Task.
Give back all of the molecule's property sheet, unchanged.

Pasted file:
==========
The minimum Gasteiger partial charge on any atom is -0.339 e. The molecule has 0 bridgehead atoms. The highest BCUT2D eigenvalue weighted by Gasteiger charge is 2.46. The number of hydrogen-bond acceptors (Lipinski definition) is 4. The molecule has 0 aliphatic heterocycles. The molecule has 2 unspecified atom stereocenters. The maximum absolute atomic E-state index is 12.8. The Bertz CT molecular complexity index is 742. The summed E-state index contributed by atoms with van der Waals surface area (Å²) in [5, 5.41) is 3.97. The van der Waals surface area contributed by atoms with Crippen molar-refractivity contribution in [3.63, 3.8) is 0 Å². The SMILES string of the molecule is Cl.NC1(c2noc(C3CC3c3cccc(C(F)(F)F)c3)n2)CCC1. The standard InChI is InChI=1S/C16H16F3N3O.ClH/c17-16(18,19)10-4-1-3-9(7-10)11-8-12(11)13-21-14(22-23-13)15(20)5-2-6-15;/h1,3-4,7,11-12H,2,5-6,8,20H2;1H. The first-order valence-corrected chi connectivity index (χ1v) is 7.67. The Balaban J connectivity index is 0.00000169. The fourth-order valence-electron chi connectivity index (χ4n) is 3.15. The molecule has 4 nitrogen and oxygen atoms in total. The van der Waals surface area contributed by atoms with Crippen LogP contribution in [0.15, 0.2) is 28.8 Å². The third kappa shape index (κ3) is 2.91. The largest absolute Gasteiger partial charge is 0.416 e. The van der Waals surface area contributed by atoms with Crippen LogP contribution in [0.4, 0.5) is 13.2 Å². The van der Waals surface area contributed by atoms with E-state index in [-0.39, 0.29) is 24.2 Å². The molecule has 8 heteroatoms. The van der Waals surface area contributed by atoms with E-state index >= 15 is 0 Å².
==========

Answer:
The minimum Gasteiger partial charge on any atom is -0.339 e. The molecule has 0 bridgehead atoms. The highest BCUT2D eigenvalue weighted by Gasteiger charge is 2.46. The number of hydrogen-bond acceptors (Lipinski definition) is 4. The molecule has 0 aliphatic heterocycles. The molecule has 2 unspecified atom stereocenters. The maximum absolute atomic E-state index is 12.8. The Bertz CT molecular complexity index is 742. The summed E-state index contributed by atoms with van der Waals surface area (Å²) in [5, 5.41) is 3.97. The van der Waals surface area contributed by atoms with Crippen molar-refractivity contribution in [3.63, 3.8) is 0 Å². The SMILES string of the molecule is Cl.NC1(c2noc(C3CC3c3cccc(C(F)(F)F)c3)n2)CCC1. The standard InChI is InChI=1S/C16H16F3N3O.ClH/c17-16(18,19)10-4-1-3-9(7-10)11-8-12(11)13-21-14(22-23-13)15(20)5-2-6-15;/h1,3-4,7,11-12H,2,5-6,8,20H2;1H. The first-order valence-corrected chi connectivity index (χ1v) is 7.67. The Balaban J connectivity index is 0.00000169. The fourth-order valence-electron chi connectivity index (χ4n) is 3.15. The molecule has 4 nitrogen and oxygen atoms in total. The van der Waals surface area contributed by atoms with Crippen LogP contribution in [0.15, 0.2) is 28.8 Å². The third kappa shape index (κ3) is 2.91. The largest absolute Gasteiger partial charge is 0.416 e. The van der Waals surface area contributed by atoms with Crippen LogP contribution in [0.4, 0.5) is 13.2 Å². The van der Waals surface area contributed by atoms with E-state index in [-0.39, 0.29) is 24.2 Å². The molecule has 8 heteroatoms. The van der Waals surface area contributed by atoms with E-state index >= 15 is 0 Å².